You’re running behind at work – which worries you, understandably. You’re having to bring work home, which is interfering with your family life – and that worries you, of course. Your kids, who are teenagers now, are behaving like teenagers – and that really worries you. Plus your plumbing is acting up, your car needs repair, there’s something wrong with your back tooth, you’ve having trouble sleeping, your digestion isn’t up to par, and you've been getting a lot of headaches lately – all of which worry you. You’re so tired of worrying, you’re even worrying about worrying!

As well you should! Worrying isn’t good for your health. You see, scientists have discovered that what you think and what you feel has direct impact on how well your body works – or doesn’t. There is literally an information highway in our bodies that connects your mind (what you think and feel) to all of your bodily systems – your brain, your nervous system, your hormonal system, your gastrointestinal system, your immune system, all of your bodily systems are set up to communicate with one another.

Chemicals, in the form of neuropeptides and others, are released in your brain as a direct result of what you think and feel, and then travel throughout your body, attaching themselves to the appropriate receptor sites on your cells, giving instructions to your body on how to function. Worry interferes with the smooth flow of the very chemicals your body needs to function healthily and happily. Not only that, but constant worry, which is a form of chronic low grade anxiety, puts stress on your body and your bodily systems, which further gets in the way of your natural well-being!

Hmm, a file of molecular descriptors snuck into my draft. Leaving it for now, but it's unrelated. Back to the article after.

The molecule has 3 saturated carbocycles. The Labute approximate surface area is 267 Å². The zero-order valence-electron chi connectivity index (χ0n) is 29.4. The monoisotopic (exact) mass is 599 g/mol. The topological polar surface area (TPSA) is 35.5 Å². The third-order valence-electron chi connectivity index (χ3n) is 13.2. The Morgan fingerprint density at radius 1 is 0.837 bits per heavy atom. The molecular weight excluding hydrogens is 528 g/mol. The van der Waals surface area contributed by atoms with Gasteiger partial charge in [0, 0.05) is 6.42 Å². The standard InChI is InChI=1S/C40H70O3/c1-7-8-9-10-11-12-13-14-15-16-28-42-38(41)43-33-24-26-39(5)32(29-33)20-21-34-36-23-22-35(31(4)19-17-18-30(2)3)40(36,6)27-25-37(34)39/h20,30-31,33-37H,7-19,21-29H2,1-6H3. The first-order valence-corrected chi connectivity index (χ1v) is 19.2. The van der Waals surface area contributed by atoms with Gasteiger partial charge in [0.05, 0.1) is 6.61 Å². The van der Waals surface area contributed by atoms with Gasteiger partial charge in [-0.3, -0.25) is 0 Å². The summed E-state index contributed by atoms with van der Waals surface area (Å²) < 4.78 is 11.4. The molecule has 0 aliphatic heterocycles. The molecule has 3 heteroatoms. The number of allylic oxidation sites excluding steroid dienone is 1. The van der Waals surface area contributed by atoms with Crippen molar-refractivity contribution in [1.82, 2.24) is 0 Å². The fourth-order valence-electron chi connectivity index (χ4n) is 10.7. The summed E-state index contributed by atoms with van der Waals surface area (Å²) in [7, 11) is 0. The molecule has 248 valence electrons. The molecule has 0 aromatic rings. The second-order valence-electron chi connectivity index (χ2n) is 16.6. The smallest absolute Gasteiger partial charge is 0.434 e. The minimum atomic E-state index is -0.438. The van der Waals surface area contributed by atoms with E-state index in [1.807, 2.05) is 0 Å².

“Well,” you cry, frustrated, “What am I supposed to do, Dr. Noelle? How am I supposed NOT to worry?!”

Use worry as it was meant to be used – as a warning, a signaling message, an attention getter. “You’re running behind at work,” or “I’m getting headaches” are situations to be dealt with, not worried about. Worrying doesn’t resolve them, it just taxes your health. Once you’ve paid attention to the situation, you’ve fulfilled your worry’s purpose. You can then let go of the worry and move on to the problem-solving stage, which is what your worry is trying to get you to do in the first place.

Value problem-solving more than you do worrying! Practice problem solving regularly until you get really good at it, even better than you are at worrying – which you’ve probably already practiced enough for your entire lifetime. . .

Every time you resolve a problem, every time an issue becomes a non-issue, congratulate yourself! Be pleased with yourself, value your achievement. Give yourself the wonderful health benefits of positive strokes, in addition to the mental and emotional feel-goods that come with getting stuff off your worry plate.

Worry is not a bad thing. Worry, like all our emotions, has a legitimate and valuable place in our lives. Use it as the “Hey, over here!” attention-getter it was meant to be, and you’ll get all the value of worry without its damaging impact on your health.

Author's Bio: 

Noelle C. Nelson, Ph.D., known as "Dr. Noelle" to her clients, is a respected psychologist, consultant and author. Her most recent books is "The Power of Appreciation: The Key to a Vibrant Life" (with co-author, Jeannine LeMare Calaba, Psy.D.; Beyond Words, 2003). For more than a decade, she has helped people live happier, healthier lives with her "compassionate psychotherapy." Dr. Noelle welcomes your comments via email ( You can visit Dr. Noelle anytime at